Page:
— Michael Dirda, The Washington Post
"Again and again in Indian Summer, the felicity of the writing makes us pause in admiration….A midlife crisis has rarely been sketched in fiction with better humor, with gentler comedy and more gracious acceptance of life’s irrevocability."
— John Updike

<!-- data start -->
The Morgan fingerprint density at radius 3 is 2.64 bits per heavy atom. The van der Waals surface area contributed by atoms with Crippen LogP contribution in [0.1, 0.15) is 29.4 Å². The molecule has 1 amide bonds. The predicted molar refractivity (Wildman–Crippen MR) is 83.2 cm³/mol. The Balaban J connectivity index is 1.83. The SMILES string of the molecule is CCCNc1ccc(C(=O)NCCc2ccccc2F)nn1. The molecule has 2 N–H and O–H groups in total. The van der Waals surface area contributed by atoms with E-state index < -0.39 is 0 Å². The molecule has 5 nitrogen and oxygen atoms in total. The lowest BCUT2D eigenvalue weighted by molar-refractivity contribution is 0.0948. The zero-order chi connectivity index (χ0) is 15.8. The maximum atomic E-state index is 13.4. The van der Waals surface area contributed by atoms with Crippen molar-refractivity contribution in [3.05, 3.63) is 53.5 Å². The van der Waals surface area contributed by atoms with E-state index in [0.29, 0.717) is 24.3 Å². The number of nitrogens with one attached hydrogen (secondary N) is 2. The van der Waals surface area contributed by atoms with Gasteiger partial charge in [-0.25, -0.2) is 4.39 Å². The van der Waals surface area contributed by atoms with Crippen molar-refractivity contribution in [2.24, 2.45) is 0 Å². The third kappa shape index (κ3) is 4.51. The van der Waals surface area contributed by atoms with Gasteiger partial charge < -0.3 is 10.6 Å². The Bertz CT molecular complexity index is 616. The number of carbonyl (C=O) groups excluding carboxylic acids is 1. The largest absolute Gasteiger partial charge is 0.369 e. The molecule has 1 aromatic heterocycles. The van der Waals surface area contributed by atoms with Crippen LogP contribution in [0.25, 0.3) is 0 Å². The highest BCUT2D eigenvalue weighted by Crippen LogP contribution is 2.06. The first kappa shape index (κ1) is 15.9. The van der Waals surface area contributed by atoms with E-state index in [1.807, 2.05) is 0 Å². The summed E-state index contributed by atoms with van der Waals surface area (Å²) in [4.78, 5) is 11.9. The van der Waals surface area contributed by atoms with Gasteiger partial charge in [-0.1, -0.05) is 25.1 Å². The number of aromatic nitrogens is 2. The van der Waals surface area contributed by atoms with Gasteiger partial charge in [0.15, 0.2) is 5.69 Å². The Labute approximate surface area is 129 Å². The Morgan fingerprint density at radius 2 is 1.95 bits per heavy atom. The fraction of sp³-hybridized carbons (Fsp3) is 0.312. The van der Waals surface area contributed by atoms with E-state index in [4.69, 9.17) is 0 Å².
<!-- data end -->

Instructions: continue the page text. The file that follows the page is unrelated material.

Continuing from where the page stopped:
"A lesser—known entry in the Americans—in—Europe genre, the school of novels ruled by Edith Wharton and Henry James, William Dean Howells’ comedy of manners, Indian Summer, is as sublime as they come…Indian Summer is not, however, a tragic novel. Ultimately, it’s one of those rare works…about the deep, unexpected satisfactions to be found in compromise…Indian Summer is what we mean when we invoke irony that does not mean hollow attitude, when we say something is civilized without meaning rarefied, when subtlety does not preclude accessibility, when optimism is earned. It’s exquisite."